Elements of the Solar System.
hole is 21 minutes and 7 seconds and the velocity acquired by falling from the surface is 4.914 miles per second.
Again, the mass of the earth is such as to give to a body falling, say from the region of the fixed stars, a velocity of 6.9505 miles per second when it reaches the surface, or in other words If a body could be projected with a velocity greater than this, say seven miles per second, it would never return to the earth; gravity would not be strong enough to draw it back.
We now come to the consideration of a circumstance where it has been assumed that the centrifugal force, resulting from the diurnal motion of the earth, was suspended or rather reversed for a while. It is recorded in two different places in the old Testament, viz., II. Kings, chap. XX., also Isalah, chap. XXXVIII., that at a certain time the shadow cast by the style on the sun dial of Ahaz, went back ten degrees. Theologians and philosophers in all the churches of Christendom have been wrestling with this phenomenon, all down through the centuries, but with negative results, regarding it finally as one of the most stupendous miracles ever exhibited, surpassing even the performance of Joshua. He only made the sun stand still, but in this case, the sun not only stopped but went back in its apparent course ten degrees, which of course implies that the earth stopped in its diurnal motion, and then rotated back from east to west ten degrees-a movement which would have wrecked our globe and torn it into fragments-but notwithstanding its apparent Impossibility, there is not the shadow of a doubt but that the phenomenon actually happened as recorded.
When the higher criticism brings the power of the higher mathematics to bear on the subject. It tells its own story. It tells us that it is simply an astronomical phenomenon which must occur under certain conditions and is no more miraculous than the dally rising and setting of the sun, moon and stars. The phenomenon can be demonstrated here in New York as well as in Jerusalem or any other part of Palestine, nor is it necessary to erect a sun dial to show that the shadow of its style can go back ten or even twenty degrees while at the same time the sun moves on in its apparent course through the sky. An ocular demonstration of the phenomenon can be shown by simply placing a straight stick in a certain position into the level ground, when the reason or cause will be apparent to the spectator. The mathematical discussion of the subject is too abstruse to be given here. Joshua's "Sun standing still" was a meteorological phenomenon whose explanation does not fall within the domain of mathematics.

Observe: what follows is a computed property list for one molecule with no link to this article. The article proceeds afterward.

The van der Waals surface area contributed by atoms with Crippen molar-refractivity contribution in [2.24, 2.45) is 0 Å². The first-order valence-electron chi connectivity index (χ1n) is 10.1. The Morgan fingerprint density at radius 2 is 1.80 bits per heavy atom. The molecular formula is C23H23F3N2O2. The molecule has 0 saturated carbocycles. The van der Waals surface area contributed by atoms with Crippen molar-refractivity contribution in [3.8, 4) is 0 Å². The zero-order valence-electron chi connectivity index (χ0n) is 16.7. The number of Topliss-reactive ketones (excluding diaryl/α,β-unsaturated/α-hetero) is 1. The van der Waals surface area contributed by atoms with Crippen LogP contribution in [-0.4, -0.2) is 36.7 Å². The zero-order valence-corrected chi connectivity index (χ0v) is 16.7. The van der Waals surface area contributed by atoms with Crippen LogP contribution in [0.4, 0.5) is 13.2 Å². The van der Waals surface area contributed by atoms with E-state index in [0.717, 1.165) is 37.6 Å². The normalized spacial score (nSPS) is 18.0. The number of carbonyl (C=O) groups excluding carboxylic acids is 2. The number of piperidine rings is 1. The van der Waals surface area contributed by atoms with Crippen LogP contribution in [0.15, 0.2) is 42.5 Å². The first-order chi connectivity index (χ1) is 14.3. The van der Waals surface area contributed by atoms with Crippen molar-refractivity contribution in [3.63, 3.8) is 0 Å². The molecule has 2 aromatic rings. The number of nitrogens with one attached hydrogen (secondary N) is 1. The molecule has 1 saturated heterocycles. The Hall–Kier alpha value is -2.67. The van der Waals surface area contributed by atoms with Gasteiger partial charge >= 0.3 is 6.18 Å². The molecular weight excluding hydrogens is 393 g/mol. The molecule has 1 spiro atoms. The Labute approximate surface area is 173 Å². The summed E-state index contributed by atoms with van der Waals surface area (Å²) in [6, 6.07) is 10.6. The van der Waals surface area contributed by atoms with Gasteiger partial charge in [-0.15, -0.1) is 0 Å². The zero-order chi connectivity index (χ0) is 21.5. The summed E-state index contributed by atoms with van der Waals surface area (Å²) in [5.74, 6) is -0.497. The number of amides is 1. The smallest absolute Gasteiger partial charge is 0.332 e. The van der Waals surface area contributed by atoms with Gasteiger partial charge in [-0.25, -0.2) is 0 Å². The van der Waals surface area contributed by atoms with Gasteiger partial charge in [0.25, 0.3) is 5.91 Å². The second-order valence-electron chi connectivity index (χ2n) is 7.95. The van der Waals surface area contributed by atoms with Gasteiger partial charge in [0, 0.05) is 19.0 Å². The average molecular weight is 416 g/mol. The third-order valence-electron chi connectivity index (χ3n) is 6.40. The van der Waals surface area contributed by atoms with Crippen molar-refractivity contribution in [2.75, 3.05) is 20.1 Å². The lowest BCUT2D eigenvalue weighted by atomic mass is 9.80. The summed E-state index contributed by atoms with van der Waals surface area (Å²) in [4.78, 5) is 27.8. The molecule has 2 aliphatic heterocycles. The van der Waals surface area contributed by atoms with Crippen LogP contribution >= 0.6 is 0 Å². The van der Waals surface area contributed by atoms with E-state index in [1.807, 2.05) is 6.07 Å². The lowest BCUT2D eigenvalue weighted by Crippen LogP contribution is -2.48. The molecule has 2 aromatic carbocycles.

Elements of the Solar System.
Facts About the Earth.
ACCORDING to Clark, the equatorial semi-diameter is 20, 926, 202 feet-3963. 296 miles, and the polar semi-diameter is 20,854,895 feet-3950, 738 miles. One degree of latitude at the pole 69.407 miles. One degree of latitude at the equator-68. 704 miles.
The estimate in areas in the above table is the newest made by a competent geographer and is by Professor Supan of Gotha in his work entitled "Bevolkerung der Erde." It varies considerably from previous estimates. Central America and the West Indies are included in the estimate for North America. The estimate of population is from Whitaker's (London) Almanack for 1912, excepting that of the Polar Region.
Ravenstein's estimate of the earth's fertile region, in square miles, is 28, 269, 200; steppe, 13,901,000; desert, 4, 180,000; polar regions, 4, 888, 800.
The population of the earth at the death of the Emperor Augustus, estimated by Bodio, was 54,000,000. The population of Europe hardly exceeded 50,000,000 before the fifteenth century.-Mulhall
The proportion of females to 1,000 males in 1901 was: Great Britain, 1,062; France, 1,033; Ger- . many, 1,032; United States, 959.- Webb-Mulhall
The area and cubic contents of the earth, according to the data of Clark, given above, are: Surface, 196, 971, 984 square miles; cubic contents, 259, 944, 035, 515 cubic miles.